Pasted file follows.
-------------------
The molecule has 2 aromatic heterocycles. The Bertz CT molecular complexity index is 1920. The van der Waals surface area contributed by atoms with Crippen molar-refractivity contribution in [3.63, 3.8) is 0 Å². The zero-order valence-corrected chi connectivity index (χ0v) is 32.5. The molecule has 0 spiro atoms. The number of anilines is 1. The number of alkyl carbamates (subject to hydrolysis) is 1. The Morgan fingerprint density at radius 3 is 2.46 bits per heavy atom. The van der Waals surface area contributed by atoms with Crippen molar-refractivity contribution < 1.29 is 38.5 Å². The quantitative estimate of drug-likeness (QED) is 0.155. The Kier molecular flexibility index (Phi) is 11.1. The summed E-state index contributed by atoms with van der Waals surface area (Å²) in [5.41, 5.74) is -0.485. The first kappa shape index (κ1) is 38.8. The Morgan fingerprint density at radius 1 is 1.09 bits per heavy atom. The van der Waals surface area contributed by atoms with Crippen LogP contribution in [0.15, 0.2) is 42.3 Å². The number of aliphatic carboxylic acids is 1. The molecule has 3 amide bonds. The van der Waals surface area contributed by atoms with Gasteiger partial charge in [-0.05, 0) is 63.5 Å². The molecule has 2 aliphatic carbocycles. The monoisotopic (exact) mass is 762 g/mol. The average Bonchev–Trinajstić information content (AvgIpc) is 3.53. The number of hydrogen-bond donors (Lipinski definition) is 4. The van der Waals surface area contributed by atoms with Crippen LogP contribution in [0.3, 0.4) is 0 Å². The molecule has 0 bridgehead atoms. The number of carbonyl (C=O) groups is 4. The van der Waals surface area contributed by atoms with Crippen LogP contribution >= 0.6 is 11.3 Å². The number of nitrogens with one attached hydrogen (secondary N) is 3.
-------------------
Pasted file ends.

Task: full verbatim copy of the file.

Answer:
The molecule has 2 aromatic heterocycles. The Bertz CT molecular complexity index is 1920. The van der Waals surface area contributed by atoms with Crippen molar-refractivity contribution in [3.63, 3.8) is 0 Å². The zero-order valence-corrected chi connectivity index (χ0v) is 32.5. The molecule has 0 spiro atoms. The number of anilines is 1. The number of alkyl carbamates (subject to hydrolysis) is 1. The Morgan fingerprint density at radius 3 is 2.46 bits per heavy atom. The van der Waals surface area contributed by atoms with Crippen molar-refractivity contribution < 1.29 is 38.5 Å². The quantitative estimate of drug-likeness (QED) is 0.155. The Kier molecular flexibility index (Phi) is 11.1. The summed E-state index contributed by atoms with van der Waals surface area (Å²) in [5.41, 5.74) is -0.485. The first kappa shape index (κ1) is 38.8. The Morgan fingerprint density at radius 1 is 1.09 bits per heavy atom. The van der Waals surface area contributed by atoms with Crippen LogP contribution in [0.15, 0.2) is 42.3 Å². The number of aliphatic carboxylic acids is 1. The molecule has 3 amide bonds. The van der Waals surface area contributed by atoms with Gasteiger partial charge in [-0.05, 0) is 63.5 Å². The molecule has 2 aliphatic carbocycles. The monoisotopic (exact) mass is 762 g/mol. The average Bonchev–Trinajstić information content (AvgIpc) is 3.53. The number of hydrogen-bond donors (Lipinski definition) is 4. The van der Waals surface area contributed by atoms with Crippen LogP contribution in [0.3, 0.4) is 0 Å². The molecule has 0 bridgehead atoms. The number of carbonyl (C=O) groups is 4. The van der Waals surface area contributed by atoms with Crippen LogP contribution >= 0.6 is 11.3 Å². The number of nitrogens with one attached hydrogen (secondary N) is 3.